We have had a healthy obsession with clock synchronisation at Corvil since we were founded over 17 years now, or 5.36468E+17 nanoseconds to be more precise. As the rubber hits the road for MiFID implementations in Jan 2018 many firms have been figuring out the best way to implement the accurate time-stamping and traceability called for in RTS 25 (recently named as “Commission Delegated Regulation (EU) 2017/574”).
PTP has emerged as the heir to the now venerable NTP (Network Time Protocol) which has served the needs of aligning clocks for 30 years. While PTP offers hardware assistance to achieve superior accuracy it still lacks the broad support to be considered as a mainstream clock service. And many we have talked to have found, that high costs and hidden complexities continue to restrict the scope of deployment.
The problems often begin with the realisation that enabling servers with PTP is not always as straightforward as they hoped and sometimes not even possible.
By just installing a PTP software daemon, it will not necessarily achieve the accuracy demanded for compliance. This is because PTP was designed to use timestamping with hardware assistance, and without it jitter can be in the 100s of microseconds or even milliseconds. This level of variance blows the jitter budget for RTS-25 straight away. Instead, the server must have a NIC installed that offers PTP with hardware assistance and that often means retrofitting one.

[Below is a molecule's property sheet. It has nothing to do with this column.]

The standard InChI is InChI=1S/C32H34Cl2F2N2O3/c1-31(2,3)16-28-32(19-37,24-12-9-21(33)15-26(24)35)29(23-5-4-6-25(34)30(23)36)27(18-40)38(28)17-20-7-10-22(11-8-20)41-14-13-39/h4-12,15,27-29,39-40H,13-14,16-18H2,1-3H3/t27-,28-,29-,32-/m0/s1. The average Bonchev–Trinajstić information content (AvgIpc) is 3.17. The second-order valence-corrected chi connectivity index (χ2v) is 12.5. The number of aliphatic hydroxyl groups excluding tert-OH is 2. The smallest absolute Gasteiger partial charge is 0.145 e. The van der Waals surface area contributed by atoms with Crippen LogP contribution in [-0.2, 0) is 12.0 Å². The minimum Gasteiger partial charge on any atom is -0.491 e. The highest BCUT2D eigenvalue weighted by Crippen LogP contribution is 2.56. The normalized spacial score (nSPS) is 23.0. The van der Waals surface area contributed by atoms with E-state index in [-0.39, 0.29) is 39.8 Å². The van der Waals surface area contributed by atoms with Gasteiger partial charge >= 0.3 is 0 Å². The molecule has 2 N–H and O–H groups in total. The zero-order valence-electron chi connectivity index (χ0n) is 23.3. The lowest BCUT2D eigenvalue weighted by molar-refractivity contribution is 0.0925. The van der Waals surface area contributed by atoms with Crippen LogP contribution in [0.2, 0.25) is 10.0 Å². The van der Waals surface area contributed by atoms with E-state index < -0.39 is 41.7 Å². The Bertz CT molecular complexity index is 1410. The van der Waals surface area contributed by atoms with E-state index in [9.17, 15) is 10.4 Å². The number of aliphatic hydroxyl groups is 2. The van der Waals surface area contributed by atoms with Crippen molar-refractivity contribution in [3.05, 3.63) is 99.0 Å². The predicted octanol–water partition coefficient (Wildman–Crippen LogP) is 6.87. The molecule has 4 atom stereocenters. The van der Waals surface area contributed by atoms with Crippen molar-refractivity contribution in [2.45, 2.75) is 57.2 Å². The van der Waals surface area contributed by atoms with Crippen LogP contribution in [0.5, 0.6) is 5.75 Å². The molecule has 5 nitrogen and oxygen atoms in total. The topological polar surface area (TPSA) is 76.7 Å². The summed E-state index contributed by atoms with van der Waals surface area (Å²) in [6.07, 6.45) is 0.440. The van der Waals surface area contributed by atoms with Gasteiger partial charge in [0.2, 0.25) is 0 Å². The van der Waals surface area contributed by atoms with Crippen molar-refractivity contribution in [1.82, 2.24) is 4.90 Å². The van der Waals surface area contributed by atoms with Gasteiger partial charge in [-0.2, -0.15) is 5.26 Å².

However, hardware support for PTP becomes academic if the operating system itself doesn’t support PTP! Solaris only offers PTP support from version 11.2 and there are many systems out there still running 10.x. Similarly, Microsoft only introduced PTP support in Windows Server 2016.
Many customers we have spoken to have run into the problem above, facing expensive and disruptive upgrades to operating systems and aging hardware platforms. And of course, if you are reliant upon a 3rd party vendor, then all bets are off!
But the journey doesn’t stop there. You must then accurately distribute PTP from a time-synced grandmaster clock to each server, and that often involves further investment and complexity. Ethernet switches and even “low latency” switches (commonly found in trading environments) are generally not equipped with boundary clocks and PTP hardware assistance, that guarantee the accuracy of PTP for compliance.
It’s now well accepted that PTP enabled switches are what you need, but they obviously come with an associated price tag.
Even after making these investments, how do you know everything is working correctly? And are your timestamps traceable to UTC, within the tolerances stipulated by RTS-25?
Over the last couple of years, we’ve helped countless customers identify, diagnose and resolve issues with their PTP implementations ranging from software bugs in switches and grandmasters, to incorrectly deployed hardware and misconfigured switches. Often PTP will appear to be working, despite subtle deployment issues that impact accuracy causing non-compliance.
So, is there a better way of acquiring timestamped transactional data and assuring compliance?
We believe there is - acquire the data from the Network. It’s an approach we adopted years ago and it’s served our customers extremely well with numerous benefits: